Extracranial and intracranial large artery atherosclerosis is often identified as a potential etiologic cause for ischemic stroke and transient ischemic attack (TIA). Given the high prevalence of large artery atherosclerosis in the general population, optimally treating each patient to minimize future stroke risk is paramount. To optimally define treatment, as based upon the individual patient’s history, examination, and anatomical imaging findings, clinicians can compartmentalize this disease entity into four distinct clinical scenarios: 1(a) asymptomatic and 1(b) symptomatic extracranial carotid stenosis, (2) intracranial atherosclerosis, and (3) atherosclerotic vertebrobasilar disease. In this chapter, we work to provide a framework for clinicians evaluating and treating such patients.
Part of the book: Ischemic Stroke
Cerebral venous thrombosis (CVT) is a less common cause of stroke that is an often under recognized entity in clinical practice. The goal of this chapter will be to provide clinicians with the knowledge to succinctly recognize the various presentations of CVT, emphasizing rapid diagnosis and the potential treatments necessary to produce optimal clinical outcomes. Detailed descriptions of the relevant anatomy and associated clinical syndromes will be discussed. Detailed sections regarding CVT epidemiology, pathophysiology, etiology, diagnosis and treatment will be provided. Prognosis and long-term follow-up will also be discussed. Relevant literature will be cited and clinical trials across the spectrum of CVT will be highlighted.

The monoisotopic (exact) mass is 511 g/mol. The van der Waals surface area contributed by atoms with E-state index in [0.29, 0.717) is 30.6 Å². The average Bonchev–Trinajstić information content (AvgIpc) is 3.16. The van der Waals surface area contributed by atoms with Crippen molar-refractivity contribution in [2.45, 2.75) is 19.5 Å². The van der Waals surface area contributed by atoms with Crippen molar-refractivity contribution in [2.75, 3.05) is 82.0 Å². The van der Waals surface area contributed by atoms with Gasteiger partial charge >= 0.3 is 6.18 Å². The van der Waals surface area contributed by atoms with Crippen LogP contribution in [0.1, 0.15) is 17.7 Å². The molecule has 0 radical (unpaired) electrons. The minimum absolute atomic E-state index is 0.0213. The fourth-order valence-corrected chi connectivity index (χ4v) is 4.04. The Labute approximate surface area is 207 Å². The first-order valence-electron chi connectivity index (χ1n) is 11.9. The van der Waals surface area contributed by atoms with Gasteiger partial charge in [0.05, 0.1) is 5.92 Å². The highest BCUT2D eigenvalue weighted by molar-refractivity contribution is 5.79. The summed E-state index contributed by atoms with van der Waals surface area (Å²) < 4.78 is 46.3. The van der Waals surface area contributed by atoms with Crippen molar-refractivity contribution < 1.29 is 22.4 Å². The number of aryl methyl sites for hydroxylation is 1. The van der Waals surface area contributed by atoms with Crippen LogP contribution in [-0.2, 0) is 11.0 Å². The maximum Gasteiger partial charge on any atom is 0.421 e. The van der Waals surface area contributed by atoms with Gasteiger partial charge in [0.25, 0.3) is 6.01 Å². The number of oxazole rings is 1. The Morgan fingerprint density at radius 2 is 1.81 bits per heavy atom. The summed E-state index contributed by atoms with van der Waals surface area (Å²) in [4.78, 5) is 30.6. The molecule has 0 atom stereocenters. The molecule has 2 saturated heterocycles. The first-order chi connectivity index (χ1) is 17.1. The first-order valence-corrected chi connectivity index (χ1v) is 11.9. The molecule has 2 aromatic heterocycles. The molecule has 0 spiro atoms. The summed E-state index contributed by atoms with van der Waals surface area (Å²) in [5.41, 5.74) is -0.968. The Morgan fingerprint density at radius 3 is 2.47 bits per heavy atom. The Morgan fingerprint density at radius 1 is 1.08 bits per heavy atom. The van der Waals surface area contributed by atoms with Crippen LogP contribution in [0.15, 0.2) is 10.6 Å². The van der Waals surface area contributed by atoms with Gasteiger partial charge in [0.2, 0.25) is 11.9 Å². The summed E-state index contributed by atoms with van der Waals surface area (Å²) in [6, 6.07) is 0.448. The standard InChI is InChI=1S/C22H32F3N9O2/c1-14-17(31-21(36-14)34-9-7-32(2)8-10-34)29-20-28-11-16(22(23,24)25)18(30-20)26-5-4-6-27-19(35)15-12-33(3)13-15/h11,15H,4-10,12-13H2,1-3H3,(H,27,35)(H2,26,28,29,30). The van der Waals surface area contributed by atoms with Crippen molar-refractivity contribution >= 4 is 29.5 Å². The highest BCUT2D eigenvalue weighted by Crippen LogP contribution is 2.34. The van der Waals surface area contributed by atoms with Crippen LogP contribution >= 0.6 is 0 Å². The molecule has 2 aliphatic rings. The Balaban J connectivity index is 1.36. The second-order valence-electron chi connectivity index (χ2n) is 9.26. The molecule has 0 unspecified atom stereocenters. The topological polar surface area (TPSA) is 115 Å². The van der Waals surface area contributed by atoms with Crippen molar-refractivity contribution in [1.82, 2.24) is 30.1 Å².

Part of the book: Ischemic Stroke of Brain
Thromboses of the cerebral arterial and venous systems are a common manifestation of antiphospholipid syndrome (APS) often leading to ischemic and hemorrhagic stroke. APS increases stroke risk via many mechanisms, including hypercoagulability and inflammation. These mechanisms, among others, must be considered by physicians when evaluating and treating such patients to achieve optimal short- and long-term outcomes. In this chapter, we will discuss the epidemiology of APS as it relates to neurological disease focusing on stroke, APS stroke mechanisms, suggested clinical evaluations, acute treatment strategies, and long-term secondary stroke prevention strategies. Current consensus statements and the most recent literature will be summarized.
Part of the book: Antiphospholipid Syndrome